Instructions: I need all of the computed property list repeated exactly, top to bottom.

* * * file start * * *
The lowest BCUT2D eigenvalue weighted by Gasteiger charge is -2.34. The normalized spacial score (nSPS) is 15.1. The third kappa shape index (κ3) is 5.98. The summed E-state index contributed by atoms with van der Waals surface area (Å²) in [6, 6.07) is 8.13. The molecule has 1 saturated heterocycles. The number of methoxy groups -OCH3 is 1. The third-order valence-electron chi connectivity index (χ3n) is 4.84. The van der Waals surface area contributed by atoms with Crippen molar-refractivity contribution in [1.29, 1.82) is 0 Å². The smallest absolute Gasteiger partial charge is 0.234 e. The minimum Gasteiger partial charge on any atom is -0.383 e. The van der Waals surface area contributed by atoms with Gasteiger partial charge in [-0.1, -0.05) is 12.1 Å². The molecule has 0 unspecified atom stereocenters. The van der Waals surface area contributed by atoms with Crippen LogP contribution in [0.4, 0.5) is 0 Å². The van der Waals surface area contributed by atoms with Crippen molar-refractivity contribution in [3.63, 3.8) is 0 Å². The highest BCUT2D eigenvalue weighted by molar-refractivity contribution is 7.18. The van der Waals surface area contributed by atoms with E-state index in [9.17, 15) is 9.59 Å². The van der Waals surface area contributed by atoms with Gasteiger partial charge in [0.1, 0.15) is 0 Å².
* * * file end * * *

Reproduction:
The lowest BCUT2D eigenvalue weighted by Gasteiger charge is -2.34. The normalized spacial score (nSPS) is 15.1. The third kappa shape index (κ3) is 5.98. The summed E-state index contributed by atoms with van der Waals surface area (Å²) in [6, 6.07) is 8.13. The molecule has 1 saturated heterocycles. The number of methoxy groups -OCH3 is 1. The third-order valence-electron chi connectivity index (χ3n) is 4.84. The van der Waals surface area contributed by atoms with Crippen molar-refractivity contribution in [1.29, 1.82) is 0 Å². The smallest absolute Gasteiger partial charge is 0.234 e. The minimum Gasteiger partial charge on any atom is -0.383 e. The van der Waals surface area contributed by atoms with Gasteiger partial charge in [-0.1, -0.05) is 12.1 Å². The molecule has 0 unspecified atom stereocenters. The van der Waals surface area contributed by atoms with Crippen LogP contribution in [0.4, 0.5) is 0 Å². The van der Waals surface area contributed by atoms with Crippen molar-refractivity contribution in [3.63, 3.8) is 0 Å². The highest BCUT2D eigenvalue weighted by molar-refractivity contribution is 7.18. The van der Waals surface area contributed by atoms with E-state index in [9.17, 15) is 9.59 Å². The van der Waals surface area contributed by atoms with Gasteiger partial charge in [0.1, 0.15) is 0 Å².